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How to Beat Serious Stress

How to Beat Serious Stress

Every day of our lives we face events that cause us stress. Although most of these events are minor in the grand scheme of things, there are situations that clearly can be considered major sources of stress--such as an impending marriage or divorce, or trouble at home or work.

You may need help from others, such as a professional counselor, to assess the degree of stress a situation is putting on you. Once that is done, you can prioritize what you need to address, and look at the resources that are available to help you understand and work through the problem.

When you're faced with a highly stressful event in your life, the following strategies may help you cope:

  • Avoid unnecessary changes in your life. Instead, reserve what energy you do have for dealing with the stressor at hand. If possible, stabilize your work and home environments while working out the primary problem.

  • Quiet your mind. In times of stress, the mind makes things appear worse than they are by creating endless versions of impending disaster. Because the body can't tell the difference between fact and fantasy, it responds with heightened physical response.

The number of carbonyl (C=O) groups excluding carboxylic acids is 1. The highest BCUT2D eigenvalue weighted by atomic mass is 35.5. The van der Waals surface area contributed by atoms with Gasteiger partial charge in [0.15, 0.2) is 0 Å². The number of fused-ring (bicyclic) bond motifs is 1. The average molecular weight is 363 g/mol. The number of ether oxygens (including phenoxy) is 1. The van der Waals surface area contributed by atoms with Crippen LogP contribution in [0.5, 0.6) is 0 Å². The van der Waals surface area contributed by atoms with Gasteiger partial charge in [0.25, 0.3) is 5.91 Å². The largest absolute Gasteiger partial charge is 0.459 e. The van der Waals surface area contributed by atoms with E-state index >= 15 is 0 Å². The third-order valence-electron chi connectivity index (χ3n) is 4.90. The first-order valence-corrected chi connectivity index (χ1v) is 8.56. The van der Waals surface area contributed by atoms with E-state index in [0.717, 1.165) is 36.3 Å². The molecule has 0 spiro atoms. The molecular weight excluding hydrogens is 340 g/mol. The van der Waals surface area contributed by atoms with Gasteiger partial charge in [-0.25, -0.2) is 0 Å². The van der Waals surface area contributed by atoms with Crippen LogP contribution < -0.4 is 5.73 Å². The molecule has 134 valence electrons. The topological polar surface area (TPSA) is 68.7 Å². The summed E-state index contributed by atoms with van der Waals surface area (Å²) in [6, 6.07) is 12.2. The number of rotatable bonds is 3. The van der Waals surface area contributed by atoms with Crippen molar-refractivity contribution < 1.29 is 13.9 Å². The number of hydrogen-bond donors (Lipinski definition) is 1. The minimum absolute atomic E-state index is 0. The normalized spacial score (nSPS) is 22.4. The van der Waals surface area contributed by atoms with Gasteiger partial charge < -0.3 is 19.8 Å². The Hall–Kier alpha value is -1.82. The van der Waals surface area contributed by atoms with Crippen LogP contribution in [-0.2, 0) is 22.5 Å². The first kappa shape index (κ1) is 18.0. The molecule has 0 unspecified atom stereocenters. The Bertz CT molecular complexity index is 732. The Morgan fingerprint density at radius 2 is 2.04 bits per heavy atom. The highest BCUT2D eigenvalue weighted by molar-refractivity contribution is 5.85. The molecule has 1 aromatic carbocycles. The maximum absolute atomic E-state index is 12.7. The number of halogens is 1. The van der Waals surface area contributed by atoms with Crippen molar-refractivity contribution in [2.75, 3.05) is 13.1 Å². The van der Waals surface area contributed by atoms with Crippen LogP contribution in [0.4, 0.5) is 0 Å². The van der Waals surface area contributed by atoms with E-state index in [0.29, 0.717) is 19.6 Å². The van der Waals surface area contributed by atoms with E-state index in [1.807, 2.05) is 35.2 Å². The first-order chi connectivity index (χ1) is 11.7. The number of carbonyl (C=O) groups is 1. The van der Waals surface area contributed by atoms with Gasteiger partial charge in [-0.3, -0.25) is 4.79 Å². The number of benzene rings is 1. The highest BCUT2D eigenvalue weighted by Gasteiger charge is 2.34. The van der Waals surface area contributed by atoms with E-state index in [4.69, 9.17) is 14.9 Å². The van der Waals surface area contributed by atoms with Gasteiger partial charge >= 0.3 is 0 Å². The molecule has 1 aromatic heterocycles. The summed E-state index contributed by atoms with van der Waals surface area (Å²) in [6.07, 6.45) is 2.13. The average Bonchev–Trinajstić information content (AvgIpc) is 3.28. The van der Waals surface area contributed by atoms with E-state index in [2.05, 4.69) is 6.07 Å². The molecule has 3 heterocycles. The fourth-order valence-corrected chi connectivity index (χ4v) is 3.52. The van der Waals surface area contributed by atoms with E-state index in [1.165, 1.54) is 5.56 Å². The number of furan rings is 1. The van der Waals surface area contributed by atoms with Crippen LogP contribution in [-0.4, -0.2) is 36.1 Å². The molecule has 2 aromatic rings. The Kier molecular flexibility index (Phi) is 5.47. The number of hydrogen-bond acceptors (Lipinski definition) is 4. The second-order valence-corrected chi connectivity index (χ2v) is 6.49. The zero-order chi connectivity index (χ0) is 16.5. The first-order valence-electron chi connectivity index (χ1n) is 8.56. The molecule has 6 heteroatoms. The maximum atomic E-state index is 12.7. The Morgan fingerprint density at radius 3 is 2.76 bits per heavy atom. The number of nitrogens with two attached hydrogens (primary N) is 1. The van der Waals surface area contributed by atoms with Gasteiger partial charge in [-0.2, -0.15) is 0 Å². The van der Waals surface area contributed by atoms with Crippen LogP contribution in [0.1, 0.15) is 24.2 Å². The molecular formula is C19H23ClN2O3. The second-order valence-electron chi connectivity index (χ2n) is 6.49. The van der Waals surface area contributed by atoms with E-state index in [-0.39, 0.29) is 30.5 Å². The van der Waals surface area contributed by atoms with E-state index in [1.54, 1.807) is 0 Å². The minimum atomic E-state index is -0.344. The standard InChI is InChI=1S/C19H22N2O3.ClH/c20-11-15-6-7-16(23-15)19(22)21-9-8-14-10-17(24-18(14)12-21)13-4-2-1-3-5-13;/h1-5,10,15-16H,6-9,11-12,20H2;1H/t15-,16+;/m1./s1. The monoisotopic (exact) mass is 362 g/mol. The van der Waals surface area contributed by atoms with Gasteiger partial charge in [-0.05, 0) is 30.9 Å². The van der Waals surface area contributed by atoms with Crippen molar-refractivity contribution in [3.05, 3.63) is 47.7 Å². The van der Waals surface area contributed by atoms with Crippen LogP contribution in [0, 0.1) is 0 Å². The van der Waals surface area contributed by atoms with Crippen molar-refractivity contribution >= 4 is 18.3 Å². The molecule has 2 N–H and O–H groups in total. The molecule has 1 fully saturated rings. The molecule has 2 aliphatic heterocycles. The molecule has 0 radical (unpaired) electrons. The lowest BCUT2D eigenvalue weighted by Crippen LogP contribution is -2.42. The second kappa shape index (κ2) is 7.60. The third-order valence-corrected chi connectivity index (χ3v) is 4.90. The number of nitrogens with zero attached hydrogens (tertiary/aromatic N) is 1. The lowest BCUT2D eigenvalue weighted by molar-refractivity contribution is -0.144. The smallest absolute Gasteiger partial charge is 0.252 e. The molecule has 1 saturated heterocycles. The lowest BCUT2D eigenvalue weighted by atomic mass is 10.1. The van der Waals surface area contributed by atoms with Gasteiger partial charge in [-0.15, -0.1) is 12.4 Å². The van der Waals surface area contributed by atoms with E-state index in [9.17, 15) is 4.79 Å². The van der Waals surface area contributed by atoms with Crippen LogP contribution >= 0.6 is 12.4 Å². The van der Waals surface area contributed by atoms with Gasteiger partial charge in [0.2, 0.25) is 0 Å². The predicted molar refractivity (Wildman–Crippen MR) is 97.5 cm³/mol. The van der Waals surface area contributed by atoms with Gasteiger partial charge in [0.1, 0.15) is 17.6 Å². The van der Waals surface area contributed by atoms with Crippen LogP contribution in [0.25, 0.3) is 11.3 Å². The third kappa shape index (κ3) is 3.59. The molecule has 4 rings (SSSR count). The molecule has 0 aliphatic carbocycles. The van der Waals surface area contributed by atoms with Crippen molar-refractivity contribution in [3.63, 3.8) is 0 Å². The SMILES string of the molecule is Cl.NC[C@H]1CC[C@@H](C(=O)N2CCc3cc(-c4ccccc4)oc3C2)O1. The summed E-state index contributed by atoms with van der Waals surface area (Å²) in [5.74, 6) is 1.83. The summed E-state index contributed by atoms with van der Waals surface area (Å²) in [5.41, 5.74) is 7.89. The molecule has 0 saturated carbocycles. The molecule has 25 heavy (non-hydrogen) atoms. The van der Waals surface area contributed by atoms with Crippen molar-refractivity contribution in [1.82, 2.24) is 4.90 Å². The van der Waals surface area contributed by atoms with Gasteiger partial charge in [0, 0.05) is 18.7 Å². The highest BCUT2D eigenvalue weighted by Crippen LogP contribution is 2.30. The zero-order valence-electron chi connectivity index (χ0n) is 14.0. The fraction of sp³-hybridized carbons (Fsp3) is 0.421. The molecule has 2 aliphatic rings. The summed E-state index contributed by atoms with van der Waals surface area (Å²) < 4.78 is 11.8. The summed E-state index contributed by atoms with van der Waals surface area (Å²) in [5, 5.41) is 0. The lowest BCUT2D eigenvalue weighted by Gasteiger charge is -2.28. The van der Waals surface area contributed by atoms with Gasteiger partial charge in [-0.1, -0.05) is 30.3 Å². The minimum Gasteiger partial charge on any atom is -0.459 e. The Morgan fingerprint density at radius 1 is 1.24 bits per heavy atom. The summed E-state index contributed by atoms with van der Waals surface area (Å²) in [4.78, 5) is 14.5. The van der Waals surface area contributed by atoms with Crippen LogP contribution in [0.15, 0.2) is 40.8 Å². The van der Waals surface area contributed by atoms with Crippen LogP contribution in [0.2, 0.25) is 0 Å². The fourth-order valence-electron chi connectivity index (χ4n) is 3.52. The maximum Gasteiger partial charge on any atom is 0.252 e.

• Keep in the present. You can calm both your mind and your body by keeping your mind in the present, which is seldom as stressful as an imagined future or regrettable past. To keep your mind in the present, center your attention on your breathing, a sound or visual pattern, a repetitive movement, or meditation.

  • Courageously and aggressively face the stressor. Resist any temptation to ignore the stressor. Instead, carefully appraise the seriousness of the problem without magnifying it out of proportion. Ask yourself, "What is the worst thing that is realistically likely to happen?" Then remind yourself of all the good things that will still be a part of your life even if the worst occurs. In addition, confirm your view of the stressor by talking with others. Make a special effort to speak to family, friends, or co-workers who have dealt with similar experiences.

  • Take inventory of your coping responses. Confidence is a valuable ally in combating stress and it builds on memories of past successes. Review successes you've had with other stressful life situations. Recall some of the specific things you did to cope.

  • Take action. Commit yourself to a reasonable course of action to deal with the stressor. Action is a powerful stress-reducer. Research shows that the body lowers its production of epinephrine, a powerful stress hormone, when a person shifts into action. Don't avoid taking action because you fear you'll make the wrong decision. Remind yourself that there are many different ways of successfully dealing with a stressful situation.

  • Take time out to relax. At least once or twice a day, take time to decompress by relaxing--perhaps by listening to soothing music, taking a walk, gardening, reading, or exercising. You could also choose to perform a more formal relaxation technique, such as deep breathing or meditation.

 
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